Mennonite Brethren leaders from across Canada met in Kitchener, Ont., Oct. 27–29, 2011, for a biennial study, rooted in the Anabaptist tradition of seeking Bible-based clarity and meaning for contemporary times. The topic this year was the importance of Jesus’ atonement and how MBs understand it and tell it to others.
“If we have a weak understanding of atonement, we cannot have a strong faith because we have little to be thankful for,” said Willy Reimer, executive director of the Canadian Conference of MB Churches (CCMBC). “We need to appreciate the fullness of what Jesus has done.”
One hundred fifty-nine delegates attended the conference, meeting in formal plenary sessions, workshops, and Bible study groups. Brian Cooper, chair of the board of faith and life (BFL), which convened the meeting, said, “We have found there are things we say differently from one another. The tone of the conversation has risen and fallen. We have sharpened one another.” He said the conference was not intended as a vehicle to produce a definitive statement on the atonement, but as a process within the national MB church family.
The basis for all three plenary studies was one verse: 1 Corinthians 15:3 – “Christ died for our sins according to the Scriptures.”
- Pierre Gilbert of Canadian Mennonite University, Winnipeg, spoke on the spiritual fall of humankind, centring on the account of Adam and Eve in the book of Genesis. It was given to Adam and Eve alone, he said, to make the choice to obey God or seek their own will. The human race was then bound by their decision. We were “not meant to die,” but Adam and Eve’s choice “forever locked humanity into the sphere of ‘the curse.’”
- Paul Cumin, pastor at Pemberton (B.C.) Christian Fellowship, said God’s creation was a work of perfection, seriously disrupted by Adam and Eve’s choice. The root of sin is the desire to be more like God than he created us to be, he said. “Ultimately sin is whatever turns us inward and away from others, on whom our being depends,” he said. “When we sin, we don’t just become less good. We become less, period.”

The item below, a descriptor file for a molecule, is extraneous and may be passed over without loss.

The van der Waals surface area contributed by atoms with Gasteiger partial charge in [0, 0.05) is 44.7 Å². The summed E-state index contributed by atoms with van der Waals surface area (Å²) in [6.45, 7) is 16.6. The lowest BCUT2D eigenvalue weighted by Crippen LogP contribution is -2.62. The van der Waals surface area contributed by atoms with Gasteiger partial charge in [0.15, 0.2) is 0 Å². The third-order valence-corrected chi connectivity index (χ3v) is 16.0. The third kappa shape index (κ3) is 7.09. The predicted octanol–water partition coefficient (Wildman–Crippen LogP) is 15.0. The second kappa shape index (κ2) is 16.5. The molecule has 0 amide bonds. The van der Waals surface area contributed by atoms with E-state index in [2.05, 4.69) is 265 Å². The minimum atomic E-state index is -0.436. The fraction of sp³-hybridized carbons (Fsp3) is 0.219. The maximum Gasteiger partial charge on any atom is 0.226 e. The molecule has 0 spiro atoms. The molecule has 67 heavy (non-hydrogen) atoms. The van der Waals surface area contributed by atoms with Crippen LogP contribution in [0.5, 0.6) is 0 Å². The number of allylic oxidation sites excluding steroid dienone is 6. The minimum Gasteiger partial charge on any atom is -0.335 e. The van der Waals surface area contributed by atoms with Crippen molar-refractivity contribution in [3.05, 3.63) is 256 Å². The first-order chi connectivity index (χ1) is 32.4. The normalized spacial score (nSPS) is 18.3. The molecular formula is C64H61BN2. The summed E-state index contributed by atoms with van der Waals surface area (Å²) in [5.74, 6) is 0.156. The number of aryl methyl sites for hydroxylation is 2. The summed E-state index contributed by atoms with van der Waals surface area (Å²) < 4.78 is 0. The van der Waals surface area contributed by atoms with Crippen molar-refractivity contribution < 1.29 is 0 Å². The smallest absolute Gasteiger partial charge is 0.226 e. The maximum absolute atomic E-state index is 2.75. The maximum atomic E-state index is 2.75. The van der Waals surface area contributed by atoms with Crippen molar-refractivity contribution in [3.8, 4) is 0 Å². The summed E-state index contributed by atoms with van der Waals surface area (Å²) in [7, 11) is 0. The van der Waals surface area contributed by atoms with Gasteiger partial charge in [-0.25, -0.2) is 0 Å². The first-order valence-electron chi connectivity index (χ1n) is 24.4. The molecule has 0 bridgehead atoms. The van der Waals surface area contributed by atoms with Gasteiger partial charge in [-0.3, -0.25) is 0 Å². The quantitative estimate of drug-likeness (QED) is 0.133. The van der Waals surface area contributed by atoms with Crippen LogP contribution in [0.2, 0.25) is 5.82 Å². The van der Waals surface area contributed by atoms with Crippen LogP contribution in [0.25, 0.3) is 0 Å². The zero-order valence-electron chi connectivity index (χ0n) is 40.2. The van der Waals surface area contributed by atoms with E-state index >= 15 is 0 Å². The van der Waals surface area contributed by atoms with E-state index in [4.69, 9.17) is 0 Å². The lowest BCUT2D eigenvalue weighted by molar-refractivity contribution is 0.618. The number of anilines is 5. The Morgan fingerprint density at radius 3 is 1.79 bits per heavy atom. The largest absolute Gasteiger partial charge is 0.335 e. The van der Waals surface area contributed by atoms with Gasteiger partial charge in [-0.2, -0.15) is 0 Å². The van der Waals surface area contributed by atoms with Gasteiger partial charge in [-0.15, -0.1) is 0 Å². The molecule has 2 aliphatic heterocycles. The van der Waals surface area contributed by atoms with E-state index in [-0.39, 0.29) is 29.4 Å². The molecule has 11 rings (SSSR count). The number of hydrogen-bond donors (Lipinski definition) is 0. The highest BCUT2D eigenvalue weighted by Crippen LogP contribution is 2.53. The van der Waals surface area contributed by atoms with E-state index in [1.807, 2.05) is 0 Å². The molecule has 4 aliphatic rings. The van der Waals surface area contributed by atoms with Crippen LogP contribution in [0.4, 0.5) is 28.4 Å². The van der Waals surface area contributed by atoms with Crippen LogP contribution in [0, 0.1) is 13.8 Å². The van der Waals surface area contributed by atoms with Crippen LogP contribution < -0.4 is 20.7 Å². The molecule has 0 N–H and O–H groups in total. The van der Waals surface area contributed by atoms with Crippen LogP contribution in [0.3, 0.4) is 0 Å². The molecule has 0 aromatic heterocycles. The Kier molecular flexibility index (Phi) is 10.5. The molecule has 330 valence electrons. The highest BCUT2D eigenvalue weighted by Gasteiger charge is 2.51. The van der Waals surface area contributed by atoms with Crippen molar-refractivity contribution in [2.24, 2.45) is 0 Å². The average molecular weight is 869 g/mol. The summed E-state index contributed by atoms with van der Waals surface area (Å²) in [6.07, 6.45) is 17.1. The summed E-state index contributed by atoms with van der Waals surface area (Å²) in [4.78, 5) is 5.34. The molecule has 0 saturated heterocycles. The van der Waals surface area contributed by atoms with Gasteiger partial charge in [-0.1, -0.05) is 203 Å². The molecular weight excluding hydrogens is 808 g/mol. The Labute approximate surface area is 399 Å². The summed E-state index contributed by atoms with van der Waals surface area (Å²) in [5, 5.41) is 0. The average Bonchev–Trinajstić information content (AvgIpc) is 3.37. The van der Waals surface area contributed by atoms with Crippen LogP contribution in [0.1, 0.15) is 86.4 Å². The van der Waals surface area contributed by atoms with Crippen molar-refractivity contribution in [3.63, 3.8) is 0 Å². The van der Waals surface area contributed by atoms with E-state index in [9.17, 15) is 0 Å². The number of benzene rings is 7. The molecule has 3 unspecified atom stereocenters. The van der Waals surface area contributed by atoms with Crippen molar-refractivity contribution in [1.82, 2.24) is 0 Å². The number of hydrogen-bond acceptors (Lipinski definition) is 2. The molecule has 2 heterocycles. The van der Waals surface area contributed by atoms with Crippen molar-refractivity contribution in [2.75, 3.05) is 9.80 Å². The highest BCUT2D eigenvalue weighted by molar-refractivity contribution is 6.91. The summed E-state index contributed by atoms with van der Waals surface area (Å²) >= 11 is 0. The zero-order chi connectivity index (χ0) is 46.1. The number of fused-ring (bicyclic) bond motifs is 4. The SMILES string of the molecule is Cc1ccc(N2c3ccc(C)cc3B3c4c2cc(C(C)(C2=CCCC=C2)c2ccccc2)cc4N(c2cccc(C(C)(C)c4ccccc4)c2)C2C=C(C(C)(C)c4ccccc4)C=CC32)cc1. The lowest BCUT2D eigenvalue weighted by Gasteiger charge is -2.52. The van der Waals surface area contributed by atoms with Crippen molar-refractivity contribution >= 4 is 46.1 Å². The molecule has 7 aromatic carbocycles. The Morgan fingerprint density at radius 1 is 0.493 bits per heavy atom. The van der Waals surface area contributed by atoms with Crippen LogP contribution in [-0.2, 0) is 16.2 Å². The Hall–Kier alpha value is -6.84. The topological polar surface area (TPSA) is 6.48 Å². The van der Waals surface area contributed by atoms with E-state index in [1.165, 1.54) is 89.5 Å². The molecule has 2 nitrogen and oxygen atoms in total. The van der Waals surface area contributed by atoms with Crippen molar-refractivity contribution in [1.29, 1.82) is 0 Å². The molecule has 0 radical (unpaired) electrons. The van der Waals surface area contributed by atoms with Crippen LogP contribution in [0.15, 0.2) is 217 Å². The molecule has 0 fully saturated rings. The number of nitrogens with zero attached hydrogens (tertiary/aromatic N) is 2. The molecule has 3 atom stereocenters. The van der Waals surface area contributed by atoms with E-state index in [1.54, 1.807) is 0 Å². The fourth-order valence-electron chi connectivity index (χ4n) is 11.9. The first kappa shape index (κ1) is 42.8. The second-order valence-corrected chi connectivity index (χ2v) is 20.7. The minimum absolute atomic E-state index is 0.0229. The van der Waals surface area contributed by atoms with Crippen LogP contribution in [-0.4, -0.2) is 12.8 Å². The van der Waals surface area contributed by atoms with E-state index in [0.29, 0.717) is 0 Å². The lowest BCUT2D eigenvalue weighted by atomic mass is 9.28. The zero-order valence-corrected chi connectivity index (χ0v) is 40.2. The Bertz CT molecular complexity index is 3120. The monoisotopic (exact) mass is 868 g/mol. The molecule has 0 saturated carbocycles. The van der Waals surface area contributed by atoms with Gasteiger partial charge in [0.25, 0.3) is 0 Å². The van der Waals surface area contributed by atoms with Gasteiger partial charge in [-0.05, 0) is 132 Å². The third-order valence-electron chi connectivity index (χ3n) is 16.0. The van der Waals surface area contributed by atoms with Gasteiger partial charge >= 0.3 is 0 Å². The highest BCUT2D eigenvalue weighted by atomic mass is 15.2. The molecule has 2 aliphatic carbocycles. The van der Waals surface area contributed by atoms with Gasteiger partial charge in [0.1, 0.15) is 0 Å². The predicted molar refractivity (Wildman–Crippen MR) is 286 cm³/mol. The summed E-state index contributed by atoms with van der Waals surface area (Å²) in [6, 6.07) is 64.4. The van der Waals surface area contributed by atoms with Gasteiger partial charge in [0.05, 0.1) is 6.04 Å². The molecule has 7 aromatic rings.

- Erwin Penner, professor emeritus at Toronto’s Tyndale University College and Seminary, said the cross of Christ reveals the nature of God, demonstrates his grace, and accomplishes his reconciling work – and all three aspects are foundational. He said Jesus’ “horrid, cruel, and sadistic” execution on the cross shows God’s self-giving nature. “Did God abuse his son?” he asked. “No,…the violence of the cross is the violence of self-sacrifice.” He cited Jesus’ declaration that he and the Father are one (John 10:30). Through the resurrection of Jesus, death itself is defeated, reversing the curse we read about in Genesis, and raising us back to life.
Discussion concerning the atonement has been vigorous in MB circles for some time. Last year, the B.C. conference held a discussion day on the topic. BCMB leadership found agreement on the statement “Christ is our substitute,” but noted three different paradigms MBs typically use to more fully understand Jesus’ work on the cross: 1) penal substitutionary atonement as the controlling biblical image; 2) Christus Victor as the controlling biblical image; 3) multiple complementary images, like a diamond.
Vice-chair Terrance Froese said the study conference created a “growing spirit of unity” around the debate. Willy Reimer said a breadth of views was evident at the meeting, and added, “I don’t know if we’ll get closer in opinion.” He said the pastoral training system, in the long term, may give some issues sharper definition within the national conference.
In his opening remarks, Reimer called on MB leaders to guard against judgmentalism and regionalism. He called on Mennonite Brethren to take a Canadian view and be committed to east-west alignments as we participate together in mission.
The conference also took time to pay tribute to Éric Wingender, a Quebec MB leader and significant proponent of the continuing need for a Quebec evangelical seminary (ETEM). Wingender died suddenly at 54.
Three students from Bethany College, Hepburn, Sask., attended study conference on CCMBC’s dime. The leadership development arm of the Canadian Conference of Mennonite Brethren Churches offered a $400 bursary for registration and travel for students selected by faculty at MB post-secondary schools to attend the biennial meeting. Bethany covered additional costs incurred. Instructor Gil Dueck guided his trio of keen theological thinkers – two of them lead actors in the evangelistic musical theatre Bethany produced the next weekend – through their engagement with the conference.